CSCRS to share principles of Safe Systems, systems science at TRB

CSCRS researchers will continue efforts to explore and explain Safe Systems and systems science principles, methods, and practices at the Transportation Research Board 98th Annual Meeting, Jan. 13 – 17, 2019, in Washington, D.C. Going to TRB? Attend these sessions to learn more:

In addition to systems-focused sessions, CSCRS researchers will present on specific CSCRS research projects and related topics, including:

Also, CSCRS will hold a Safety Sunday @ TRB networking reception on Sunday, Jan. 13, in conjunction with the TRB Annual Meeting. The event will be similar to the inaugural Safety Sunday @ TRB event held in January 2018. More details to come.


Safe Systems Summit rescheduled for April 23-24, 2019

The Safe Systems Summit has been rescheduled for Apr. 23-24, 2019, in Durham, NC. The event was postponed due to Hurricane Florence, which made landfall in North Carolina at the same time that the original conference date was scheduled. The rescheduled event will feature most of the original program speakers and offer new opportunities for engagement. Stay tuned for updated information on registration, hotels, and other details.


CSCRS welcomes new advisory board members

CSCRS welcomed five new individuals to its Advisory Board this year:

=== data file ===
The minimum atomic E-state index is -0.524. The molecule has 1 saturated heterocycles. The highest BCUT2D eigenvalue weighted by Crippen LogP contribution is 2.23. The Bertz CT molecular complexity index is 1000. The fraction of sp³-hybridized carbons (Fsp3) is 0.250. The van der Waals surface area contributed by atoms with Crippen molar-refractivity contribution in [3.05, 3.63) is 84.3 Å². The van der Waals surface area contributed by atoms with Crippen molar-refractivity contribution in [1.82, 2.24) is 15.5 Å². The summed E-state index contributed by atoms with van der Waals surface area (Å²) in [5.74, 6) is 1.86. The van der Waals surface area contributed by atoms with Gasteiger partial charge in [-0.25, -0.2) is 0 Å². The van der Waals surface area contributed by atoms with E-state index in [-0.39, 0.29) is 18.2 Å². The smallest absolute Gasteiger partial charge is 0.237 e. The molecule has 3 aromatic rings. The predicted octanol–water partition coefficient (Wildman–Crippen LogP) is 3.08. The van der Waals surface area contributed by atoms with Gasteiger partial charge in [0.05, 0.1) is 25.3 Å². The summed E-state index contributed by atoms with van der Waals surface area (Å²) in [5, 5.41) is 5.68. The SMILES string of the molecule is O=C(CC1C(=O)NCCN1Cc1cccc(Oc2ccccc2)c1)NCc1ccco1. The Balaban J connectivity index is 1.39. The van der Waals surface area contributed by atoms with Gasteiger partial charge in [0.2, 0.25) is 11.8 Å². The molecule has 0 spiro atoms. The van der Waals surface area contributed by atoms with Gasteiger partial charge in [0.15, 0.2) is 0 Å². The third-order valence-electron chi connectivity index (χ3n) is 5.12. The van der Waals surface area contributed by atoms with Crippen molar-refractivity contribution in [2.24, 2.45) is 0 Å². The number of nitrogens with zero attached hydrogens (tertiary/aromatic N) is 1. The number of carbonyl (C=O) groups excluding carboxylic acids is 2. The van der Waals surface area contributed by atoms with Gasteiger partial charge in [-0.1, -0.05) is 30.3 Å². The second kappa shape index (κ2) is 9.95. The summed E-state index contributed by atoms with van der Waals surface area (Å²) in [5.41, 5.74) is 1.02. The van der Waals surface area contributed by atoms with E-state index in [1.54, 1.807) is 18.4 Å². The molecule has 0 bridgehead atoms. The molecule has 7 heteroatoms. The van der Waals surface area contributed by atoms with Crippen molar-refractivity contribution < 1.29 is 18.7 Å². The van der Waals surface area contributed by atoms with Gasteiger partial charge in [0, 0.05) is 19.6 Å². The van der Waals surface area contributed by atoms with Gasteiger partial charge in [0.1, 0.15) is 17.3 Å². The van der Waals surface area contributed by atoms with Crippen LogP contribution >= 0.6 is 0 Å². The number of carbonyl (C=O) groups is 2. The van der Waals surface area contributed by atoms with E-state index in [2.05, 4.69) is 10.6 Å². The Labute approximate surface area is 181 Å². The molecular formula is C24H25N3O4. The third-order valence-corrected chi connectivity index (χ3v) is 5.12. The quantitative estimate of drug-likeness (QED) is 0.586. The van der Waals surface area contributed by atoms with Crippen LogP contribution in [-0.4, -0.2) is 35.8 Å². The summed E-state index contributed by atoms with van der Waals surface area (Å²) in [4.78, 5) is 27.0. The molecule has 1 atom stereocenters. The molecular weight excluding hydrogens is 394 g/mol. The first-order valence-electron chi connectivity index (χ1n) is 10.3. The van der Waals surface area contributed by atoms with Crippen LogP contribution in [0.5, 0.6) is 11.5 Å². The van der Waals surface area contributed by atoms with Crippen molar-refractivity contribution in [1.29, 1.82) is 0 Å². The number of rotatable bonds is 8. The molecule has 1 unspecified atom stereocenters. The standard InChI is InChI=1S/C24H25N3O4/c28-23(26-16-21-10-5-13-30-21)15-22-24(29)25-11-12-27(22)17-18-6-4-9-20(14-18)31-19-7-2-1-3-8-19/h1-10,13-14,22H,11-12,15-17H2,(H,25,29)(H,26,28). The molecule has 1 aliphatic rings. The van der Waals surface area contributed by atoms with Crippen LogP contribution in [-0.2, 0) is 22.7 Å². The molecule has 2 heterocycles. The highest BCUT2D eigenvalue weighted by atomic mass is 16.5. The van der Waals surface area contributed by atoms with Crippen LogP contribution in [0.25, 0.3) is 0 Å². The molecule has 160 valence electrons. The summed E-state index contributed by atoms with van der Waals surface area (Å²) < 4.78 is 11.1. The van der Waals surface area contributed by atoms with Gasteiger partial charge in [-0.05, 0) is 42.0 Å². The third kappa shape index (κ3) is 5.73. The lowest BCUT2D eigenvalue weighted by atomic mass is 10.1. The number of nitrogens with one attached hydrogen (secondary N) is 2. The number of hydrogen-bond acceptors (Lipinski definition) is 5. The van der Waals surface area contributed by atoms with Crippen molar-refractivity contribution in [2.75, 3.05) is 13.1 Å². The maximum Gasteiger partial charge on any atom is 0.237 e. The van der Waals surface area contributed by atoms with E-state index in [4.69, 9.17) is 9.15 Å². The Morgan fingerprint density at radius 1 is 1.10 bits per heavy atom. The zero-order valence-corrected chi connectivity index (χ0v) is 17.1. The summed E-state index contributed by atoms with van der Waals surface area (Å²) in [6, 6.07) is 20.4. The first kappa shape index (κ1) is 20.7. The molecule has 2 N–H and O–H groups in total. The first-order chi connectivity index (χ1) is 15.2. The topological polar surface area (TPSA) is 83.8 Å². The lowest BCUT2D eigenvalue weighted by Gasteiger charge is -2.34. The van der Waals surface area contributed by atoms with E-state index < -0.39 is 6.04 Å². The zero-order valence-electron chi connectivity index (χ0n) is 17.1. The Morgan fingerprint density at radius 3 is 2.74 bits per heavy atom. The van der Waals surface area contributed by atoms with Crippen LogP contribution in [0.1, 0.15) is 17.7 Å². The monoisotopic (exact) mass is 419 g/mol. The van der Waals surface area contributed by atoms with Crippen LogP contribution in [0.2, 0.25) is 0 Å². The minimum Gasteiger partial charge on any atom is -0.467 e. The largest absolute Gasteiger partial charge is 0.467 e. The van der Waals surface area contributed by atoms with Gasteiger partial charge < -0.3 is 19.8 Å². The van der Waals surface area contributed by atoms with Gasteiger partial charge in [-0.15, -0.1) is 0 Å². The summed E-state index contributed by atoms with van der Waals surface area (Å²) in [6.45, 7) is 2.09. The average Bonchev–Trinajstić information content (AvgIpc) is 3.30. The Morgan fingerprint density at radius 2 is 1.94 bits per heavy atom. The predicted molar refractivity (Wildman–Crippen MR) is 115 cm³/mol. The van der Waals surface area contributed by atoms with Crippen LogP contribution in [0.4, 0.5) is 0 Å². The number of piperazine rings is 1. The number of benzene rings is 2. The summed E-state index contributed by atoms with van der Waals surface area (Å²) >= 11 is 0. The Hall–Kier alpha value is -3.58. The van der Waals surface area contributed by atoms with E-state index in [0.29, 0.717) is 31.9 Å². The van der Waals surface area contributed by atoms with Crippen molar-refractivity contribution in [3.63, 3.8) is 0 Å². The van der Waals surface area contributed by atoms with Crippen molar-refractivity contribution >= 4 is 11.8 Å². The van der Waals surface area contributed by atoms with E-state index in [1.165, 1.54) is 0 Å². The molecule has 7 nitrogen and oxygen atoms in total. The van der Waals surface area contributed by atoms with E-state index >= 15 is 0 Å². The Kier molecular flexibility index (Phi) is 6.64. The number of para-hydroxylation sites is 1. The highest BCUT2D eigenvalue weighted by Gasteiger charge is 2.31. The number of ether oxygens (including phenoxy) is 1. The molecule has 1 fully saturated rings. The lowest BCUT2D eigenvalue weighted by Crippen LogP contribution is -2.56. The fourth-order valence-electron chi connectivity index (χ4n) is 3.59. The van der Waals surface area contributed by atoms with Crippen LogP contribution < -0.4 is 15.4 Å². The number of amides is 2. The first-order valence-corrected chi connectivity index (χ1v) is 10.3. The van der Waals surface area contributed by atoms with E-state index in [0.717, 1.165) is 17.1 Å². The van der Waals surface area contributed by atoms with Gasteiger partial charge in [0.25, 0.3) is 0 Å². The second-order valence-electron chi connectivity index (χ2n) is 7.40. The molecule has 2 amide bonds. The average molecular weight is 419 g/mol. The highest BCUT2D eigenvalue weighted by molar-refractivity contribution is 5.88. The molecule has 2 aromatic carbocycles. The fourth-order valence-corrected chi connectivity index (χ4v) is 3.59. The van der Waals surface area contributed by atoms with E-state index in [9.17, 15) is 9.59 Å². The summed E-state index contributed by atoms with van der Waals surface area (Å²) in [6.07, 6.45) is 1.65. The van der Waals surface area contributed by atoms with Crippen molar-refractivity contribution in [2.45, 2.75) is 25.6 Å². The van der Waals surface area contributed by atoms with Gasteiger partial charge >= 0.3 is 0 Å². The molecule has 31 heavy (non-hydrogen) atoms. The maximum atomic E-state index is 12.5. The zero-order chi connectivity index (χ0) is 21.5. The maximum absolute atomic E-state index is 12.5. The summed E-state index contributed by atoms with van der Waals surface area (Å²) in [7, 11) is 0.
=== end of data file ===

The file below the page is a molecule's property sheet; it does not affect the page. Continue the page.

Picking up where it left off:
• Nadia Anderson, Manager, Public Policy, Road and Traffic Safety, Uber
  • Jason Gainey, Manager, Passive Safety and Accident Research, Volkswagen Group of America
  • King Gee, Director of Engineering and Technical Services, American Association of State Highway and Transportation Officials
  • Jacqueline Gillan, President Emeritus, Advocates for Highway and Auto Safety
  • Dan Magri, Deputy Assistant Secretary, Office of Planning, Louisiana Department of Transportation & Development

CSCRS is pleased to add their unique perspectives to strengthen this board, which helps direct and guide CSCRS research and tech transfer activities. Two members left the Board this year: Chuck Gulash, who retired from Toyota in August, and Heather Rothenberg, who left Uber for another position. See the entire Board roster here.


Systems spotlight: Webinar on connecting Safe Systems to Vision Zero presented by CSCRS researchers

CSCRS Associate Director Eric Dumbaugh, Florida Atlantic University, and CSCRS researcher Seth LaJeunesse, UNC Highway Safety Research Center Research Associate, presented during the Aug. 24, 2018, Vision Zero Network webinar “Safe Systems: What Does it Mean for Vision Zero?” To view the archived webinar and read a summary, visit here.


Songpo Li

Collaborator profile: Songpo Li

We are pleased to feature CSCRS Associate Director Songpo Li in this issue’s Collaborator Profile. Li is a postdoctoral associate at Duke University’s Humans and Autonomy Lab.

Crossroads: How did you get involved in road safety research?

Li: I have been working on human-robot interaction research for eight years, and I plan to incorporate autonomous vehicle research soon. I believe my HRI research experience with semi-autonomous robotics will be very helpful for answering safety-related problems, such as how autonomous vehicles should interact with other autonomous vehicles, human-driven vehicles, pedestrians, and animals (pets or wild animals).

Crossroads: Why do you believe it is important to create a new approach to researching road safety?

Li: With rapidly growing technologies and techniques, we can now research road safety on a much larger and deeper scale than any time before. New approaches are in great need, for example, to collect and analyze extensive data to achieve clear insights on what has happened on the road and why.

Crossroads: What does a systems approach to road safety mean to you?